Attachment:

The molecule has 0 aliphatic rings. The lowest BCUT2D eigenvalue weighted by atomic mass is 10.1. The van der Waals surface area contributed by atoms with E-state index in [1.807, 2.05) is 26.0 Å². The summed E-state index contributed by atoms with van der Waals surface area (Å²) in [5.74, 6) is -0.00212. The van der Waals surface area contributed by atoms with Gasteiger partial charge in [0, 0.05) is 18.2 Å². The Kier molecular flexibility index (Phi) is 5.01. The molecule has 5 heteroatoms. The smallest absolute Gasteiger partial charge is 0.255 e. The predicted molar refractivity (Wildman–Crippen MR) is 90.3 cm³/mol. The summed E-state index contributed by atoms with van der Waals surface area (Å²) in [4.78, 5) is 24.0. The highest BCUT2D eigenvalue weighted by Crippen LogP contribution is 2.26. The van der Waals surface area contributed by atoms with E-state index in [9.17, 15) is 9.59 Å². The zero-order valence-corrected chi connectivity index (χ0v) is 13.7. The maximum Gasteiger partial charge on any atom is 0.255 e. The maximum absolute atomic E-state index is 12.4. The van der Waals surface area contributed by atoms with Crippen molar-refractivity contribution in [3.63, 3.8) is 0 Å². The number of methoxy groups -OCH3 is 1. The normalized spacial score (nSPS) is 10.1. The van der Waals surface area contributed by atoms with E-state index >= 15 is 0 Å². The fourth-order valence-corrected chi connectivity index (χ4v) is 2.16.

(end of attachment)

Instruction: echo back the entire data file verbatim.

The molecule has 0 aliphatic rings. The lowest BCUT2D eigenvalue weighted by atomic mass is 10.1. The van der Waals surface area contributed by atoms with E-state index in [1.807, 2.05) is 26.0 Å². The summed E-state index contributed by atoms with van der Waals surface area (Å²) in [5.74, 6) is -0.00212. The van der Waals surface area contributed by atoms with Gasteiger partial charge in [0, 0.05) is 18.2 Å². The Kier molecular flexibility index (Phi) is 5.01. The molecule has 5 heteroatoms. The smallest absolute Gasteiger partial charge is 0.255 e. The predicted molar refractivity (Wildman–Crippen MR) is 90.3 cm³/mol. The summed E-state index contributed by atoms with van der Waals surface area (Å²) in [4.78, 5) is 24.0. The highest BCUT2D eigenvalue weighted by Crippen LogP contribution is 2.26. The van der Waals surface area contributed by atoms with E-state index in [9.17, 15) is 9.59 Å². The zero-order valence-corrected chi connectivity index (χ0v) is 13.7. The maximum Gasteiger partial charge on any atom is 0.255 e. The maximum absolute atomic E-state index is 12.4. The van der Waals surface area contributed by atoms with Crippen molar-refractivity contribution in [3.63, 3.8) is 0 Å². The number of methoxy groups -OCH3 is 1. The normalized spacial score (nSPS) is 10.1. The van der Waals surface area contributed by atoms with E-state index >= 15 is 0 Å². The fourth-order valence-corrected chi connectivity index (χ4v) is 2.16.